Specific capital is capital that is specific to that particular market (as with many concepts in economics, there's no mystery to the naming of it). If the firm later leaves the market, they lose all of that capital (because it was specific to that market). Some types of capital can be moved or used in other markets, but specific capital cannot. So, if a firm needs to invest in specific capital in order to enter a market, then that will make the firm nervous. What will they do if there is a sudden decrease in demand and they start making a loss in the market, if they can't easily move their capital elsewhere? The nervous firm might decide that it is better not to enter the market if there is a chance that they will waste their specific capital.
Specific capital can be a serious problem for a natural monopoly firm. A natural monopoly firm has economies of scale, and those economies of scale usually arise because there is some large up-front cost that the firm faces (and so, as they produce more or service more customers, that large up-front cost can be spread over a larger market, lowering the firm's average costs - what economists refer to as economies of scale). If the large up-front cost is specific capital (which it often is), it is easy to see that firms will be nervous about making the investment. This is why it is not always a good idea for governments to heavily regulate natural monopolies - it reduces the incentive for the up-front investment.
Aside from the threat of regulation, specific capital is also a problem if the firm is worried that the government might expropriate their specific capital (and especially a problem for natural monopolies). This is a serious problem in many developing countries, where an autocratic leadership might expropriate foreign-owned assets at any time. This makes foreign firms, which have a lot of financial capital, reluctant to invest in large assets in developing countries. An example of a large asset conducive to natural monopoly that foreign firms would be unlikely to want to invest in is a power station. Once the foreign firm has made the investment, the government could simply expropriate the power station, and there is little the foreign firm could do about it. Given this risk, there is less foreign investment in natural monopolies (e.g. large infrastructure projects) in developing countries than would be optimal.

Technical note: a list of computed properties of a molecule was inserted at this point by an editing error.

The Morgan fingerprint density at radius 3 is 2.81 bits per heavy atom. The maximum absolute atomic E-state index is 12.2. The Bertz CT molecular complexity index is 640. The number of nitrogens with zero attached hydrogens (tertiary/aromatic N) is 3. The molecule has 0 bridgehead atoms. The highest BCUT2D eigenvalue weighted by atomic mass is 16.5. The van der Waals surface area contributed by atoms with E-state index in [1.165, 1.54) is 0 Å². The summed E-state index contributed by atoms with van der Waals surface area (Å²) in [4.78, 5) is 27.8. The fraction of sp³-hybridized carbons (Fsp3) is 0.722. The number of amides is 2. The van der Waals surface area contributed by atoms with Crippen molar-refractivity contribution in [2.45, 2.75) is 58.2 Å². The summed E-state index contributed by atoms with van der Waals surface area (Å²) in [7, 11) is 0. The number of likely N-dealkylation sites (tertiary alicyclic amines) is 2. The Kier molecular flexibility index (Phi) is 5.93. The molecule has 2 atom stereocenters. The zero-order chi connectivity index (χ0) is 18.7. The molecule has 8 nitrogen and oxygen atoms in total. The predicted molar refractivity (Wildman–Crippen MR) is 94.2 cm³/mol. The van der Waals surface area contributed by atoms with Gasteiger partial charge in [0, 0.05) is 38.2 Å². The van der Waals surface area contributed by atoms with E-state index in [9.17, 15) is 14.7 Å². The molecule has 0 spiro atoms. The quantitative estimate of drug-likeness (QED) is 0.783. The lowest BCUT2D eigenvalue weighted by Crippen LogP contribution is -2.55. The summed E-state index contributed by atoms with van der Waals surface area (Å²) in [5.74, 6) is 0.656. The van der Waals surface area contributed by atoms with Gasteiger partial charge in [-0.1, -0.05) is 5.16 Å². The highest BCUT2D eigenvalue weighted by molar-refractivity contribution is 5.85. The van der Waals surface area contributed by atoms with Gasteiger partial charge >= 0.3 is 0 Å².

A solution to the problem of specific capital, at least in the case of power stations, is to put the power station on a barge and float it from country to country, simply plugging it into the electricity network. Then, the firm can move it elsewhere if it feels that the political climate becomes too risky. It's still a large up-front cost, so still a natural monopoly, but at least the capital is not specific to the market that the barge is parked in, because it can be relocated. In the past, this solution was almost purely theoretical. But no more, as the New Zealand Herald reported on Wednesday:
If a Russian state-owned company has its way, remote regions of the world will soon see giant, floating nuclear reactors pumping power to port cities and drilling platforms.
It would be a real-life version of the Soviet reversal joke: In Russia, 70-megawatt nuclear reactor comes to you.
The reactor in question is called Akademic Lomonosov. Once the barge is wired into the electrical grid in the Arctic town of Pevek in 2019, it will be the world's northernmost nuclear reactor, capable of powering a town of 100,000 people with what its manufacturer, Rosatom, calls "a great margin of safety" that is "invincible for tsunamis and natural disaster."...
By 2019, the first-of-its-kind rig will provide power for the port town and for oil rigs.
For Rosatom, it is buoyant proof of concept that a floating sea-based reactor can work. Rosatom is already in talks with potential buyers in Southeast Asia, Latin America and Africa, according to Russian television station RT, which estimates that 15 countries have shown interest in the floating plants.
Critics are focused on the potential environmental downside to a floating nuclear reactor, but there is an upside. This could be exactly what is needed to encourage investment in at least some of the infrastructure needs of developing countries.